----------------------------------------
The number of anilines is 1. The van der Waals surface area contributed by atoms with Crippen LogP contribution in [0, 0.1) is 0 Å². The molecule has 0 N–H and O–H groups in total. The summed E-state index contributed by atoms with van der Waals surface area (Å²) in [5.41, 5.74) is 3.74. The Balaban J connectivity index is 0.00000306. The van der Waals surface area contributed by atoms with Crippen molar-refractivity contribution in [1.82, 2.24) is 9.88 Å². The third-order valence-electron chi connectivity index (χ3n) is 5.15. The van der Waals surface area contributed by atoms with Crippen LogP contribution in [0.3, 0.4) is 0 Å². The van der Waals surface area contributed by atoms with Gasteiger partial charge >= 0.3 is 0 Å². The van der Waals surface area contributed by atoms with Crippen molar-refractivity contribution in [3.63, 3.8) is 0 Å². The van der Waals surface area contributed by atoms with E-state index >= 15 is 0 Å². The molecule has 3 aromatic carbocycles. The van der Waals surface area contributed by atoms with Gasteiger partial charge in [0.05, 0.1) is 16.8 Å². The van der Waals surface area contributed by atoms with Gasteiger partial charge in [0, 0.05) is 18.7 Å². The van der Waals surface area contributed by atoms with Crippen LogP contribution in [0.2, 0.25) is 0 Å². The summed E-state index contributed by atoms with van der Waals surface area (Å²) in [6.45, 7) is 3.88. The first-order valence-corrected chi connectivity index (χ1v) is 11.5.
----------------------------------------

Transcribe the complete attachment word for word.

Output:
The number of anilines is 1. The van der Waals surface area contributed by atoms with Crippen LogP contribution in [0, 0.1) is 0 Å². The molecule has 0 N–H and O–H groups in total. The summed E-state index contributed by atoms with van der Waals surface area (Å²) in [5.41, 5.74) is 3.74. The Balaban J connectivity index is 0.00000306. The van der Waals surface area contributed by atoms with Crippen molar-refractivity contribution in [1.82, 2.24) is 9.88 Å². The third-order valence-electron chi connectivity index (χ3n) is 5.15. The van der Waals surface area contributed by atoms with Crippen LogP contribution in [0.3, 0.4) is 0 Å². The van der Waals surface area contributed by atoms with Gasteiger partial charge >= 0.3 is 0 Å². The van der Waals surface area contributed by atoms with Crippen molar-refractivity contribution in [3.63, 3.8) is 0 Å². The van der Waals surface area contributed by atoms with E-state index >= 15 is 0 Å². The molecule has 3 aromatic carbocycles. The van der Waals surface area contributed by atoms with Gasteiger partial charge in [0.05, 0.1) is 16.8 Å². The van der Waals surface area contributed by atoms with Gasteiger partial charge in [0, 0.05) is 18.7 Å². The van der Waals surface area contributed by atoms with Crippen LogP contribution in [0.2, 0.25) is 0 Å². The summed E-state index contributed by atoms with van der Waals surface area (Å²) in [6.45, 7) is 3.88. The first-order valence-corrected chi connectivity index (χ1v) is 11.5.